Early voting for local and state preferential primary elections is now under way, but early motion on the election is sluggish.

Ashley County Circuit Clerk Christie Martin said that early voting in the county is off to a “very slow” start, and wanted to remind voters they still have two weeks to cast their vote in the election.

Only 158, or about 1.5 percent of the county’s 10,756 registered voters, had shown up to the courthouse voting by the second day of early voting, Martin said. 

The polling place in Crossett also got off to a slow start as well, with voters showing up sporadically all throughout the day.

Crossett’s polling station’s numbers weren’t yet available, but one poll worker called the voters’ turnout “spotty,” and she said she hoped that more people would show up the next day. 

Early voting can be done at the Ashley County Courthouse at 205 E. Jefferson St. in Hamburg, or at the Crossett Community Center at 105 E. Second Ave., in Crossett. The Ashley County Clerk of Court’s office has asked that voters have their ID ready and be prepared to state their name, date of birth and current address.

Since the election is a preferential primary, voters will have to tell poll workers which primary they wish to vote in and choose either a Republican, Democratic or non-partisan ballot.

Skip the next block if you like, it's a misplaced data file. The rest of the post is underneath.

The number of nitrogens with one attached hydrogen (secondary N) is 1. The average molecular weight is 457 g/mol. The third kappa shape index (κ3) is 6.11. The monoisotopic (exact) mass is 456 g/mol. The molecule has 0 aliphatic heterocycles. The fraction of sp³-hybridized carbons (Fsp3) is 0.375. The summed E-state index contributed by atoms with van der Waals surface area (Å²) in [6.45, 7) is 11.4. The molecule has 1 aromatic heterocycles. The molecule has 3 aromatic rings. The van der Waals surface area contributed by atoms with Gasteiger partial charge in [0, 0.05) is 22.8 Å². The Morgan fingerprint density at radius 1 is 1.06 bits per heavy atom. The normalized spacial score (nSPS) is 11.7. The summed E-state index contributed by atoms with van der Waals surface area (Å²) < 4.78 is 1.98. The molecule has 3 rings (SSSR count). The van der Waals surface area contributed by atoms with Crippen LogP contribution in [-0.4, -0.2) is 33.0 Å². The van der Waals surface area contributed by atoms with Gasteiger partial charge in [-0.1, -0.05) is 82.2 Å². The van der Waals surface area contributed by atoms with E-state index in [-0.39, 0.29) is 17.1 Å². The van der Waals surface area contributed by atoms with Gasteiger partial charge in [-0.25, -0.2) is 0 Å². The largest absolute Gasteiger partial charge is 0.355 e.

Local elections on the ballot include the Republican primary for county judge, school board races in Crossett and Hamburg, a primary for Justice of the Peace in District 4 and the Egypt Township constable’s race.

State and federal primaries include for governor and senate, among others. 

Election Day is May 24. Early voting is now open between 8 a.m. and 6 p.m. Monday through Friday, and will end at 5 p.m. the Monday prior the election. 

Early ballots can also be cast between 10 a.m. and 4 p.m. on Saturdays.

In the county judge’s race, three candidates, Herbert “Bubba” Carpenter, Judge Jim Hudson, and Jim Wells, have qualified as Republicans. 

Whoever wins in the primary will face a fourth candidate, former Judge Dennis F. Holland Sr., in November. Holland qualified as an independent candidate.

The only primary race for the Quorum Court will be in District No. 4, between Ashlie Harper and incumbent Rickey Nelms, who are both running as Republicans.

 All of the area’s school board seats were technically up for grabs after the 2020 census forced rezoning, but in many cases the person who qualified for the seat was the only one and so will be elected without opposition. A few seats, however, have multiple contenders.

In Crossett, Zone 4 incumbent Katie Jordan is facing a challenge from Barry Burchfield.  In Hamburg, Debbie Jackson and Angela Holland are running for the Zone 3 seat. In Zone 5, Shawn Carpenter and Michael Wilhite are on the ballot.

The Republican ticket will also include a race for Egypt Township constable between Ovid Switzer and Frankie Tanksley.

To see a full sample ballot, see p. 5 in this week's print edition.

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